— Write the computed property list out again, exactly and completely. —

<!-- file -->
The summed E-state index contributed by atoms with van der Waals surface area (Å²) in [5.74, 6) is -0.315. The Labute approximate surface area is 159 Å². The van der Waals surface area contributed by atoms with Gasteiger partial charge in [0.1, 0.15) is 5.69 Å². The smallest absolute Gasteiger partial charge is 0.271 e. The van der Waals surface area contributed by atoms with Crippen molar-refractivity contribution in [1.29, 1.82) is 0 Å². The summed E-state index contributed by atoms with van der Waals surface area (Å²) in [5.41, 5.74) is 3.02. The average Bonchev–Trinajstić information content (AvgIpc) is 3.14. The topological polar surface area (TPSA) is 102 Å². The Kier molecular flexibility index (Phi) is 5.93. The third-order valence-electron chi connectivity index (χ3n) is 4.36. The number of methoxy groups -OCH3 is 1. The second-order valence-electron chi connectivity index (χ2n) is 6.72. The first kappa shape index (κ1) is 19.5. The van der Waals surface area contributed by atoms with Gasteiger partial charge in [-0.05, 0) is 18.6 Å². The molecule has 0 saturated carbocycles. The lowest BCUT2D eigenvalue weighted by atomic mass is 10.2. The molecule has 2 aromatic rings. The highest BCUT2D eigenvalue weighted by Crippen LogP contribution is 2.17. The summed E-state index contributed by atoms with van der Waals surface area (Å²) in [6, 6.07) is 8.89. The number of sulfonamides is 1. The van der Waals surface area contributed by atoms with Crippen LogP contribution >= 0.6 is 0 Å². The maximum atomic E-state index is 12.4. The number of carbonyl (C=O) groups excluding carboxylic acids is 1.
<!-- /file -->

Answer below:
The summed E-state index contributed by atoms with van der Waals surface area (Å²) in [5.74, 6) is -0.315. The Labute approximate surface area is 159 Å². The van der Waals surface area contributed by atoms with Gasteiger partial charge in [0.1, 0.15) is 5.69 Å². The smallest absolute Gasteiger partial charge is 0.271 e. The van der Waals surface area contributed by atoms with Crippen molar-refractivity contribution in [1.29, 1.82) is 0 Å². The summed E-state index contributed by atoms with van der Waals surface area (Å²) in [5.41, 5.74) is 3.02. The average Bonchev–Trinajstić information content (AvgIpc) is 3.14. The topological polar surface area (TPSA) is 102 Å². The Kier molecular flexibility index (Phi) is 5.93. The third-order valence-electron chi connectivity index (χ3n) is 4.36. The number of methoxy groups -OCH3 is 1. The second-order valence-electron chi connectivity index (χ2n) is 6.72. The first kappa shape index (κ1) is 19.5. The van der Waals surface area contributed by atoms with Gasteiger partial charge in [-0.05, 0) is 18.6 Å². The molecule has 0 saturated carbocycles. The lowest BCUT2D eigenvalue weighted by atomic mass is 10.2. The molecule has 2 aromatic rings. The highest BCUT2D eigenvalue weighted by Crippen LogP contribution is 2.17. The summed E-state index contributed by atoms with van der Waals surface area (Å²) in [6, 6.07) is 8.89. The number of sulfonamides is 1. The van der Waals surface area contributed by atoms with Crippen LogP contribution >= 0.6 is 0 Å². The maximum atomic E-state index is 12.4. The number of carbonyl (C=O) groups excluding carboxylic acids is 1.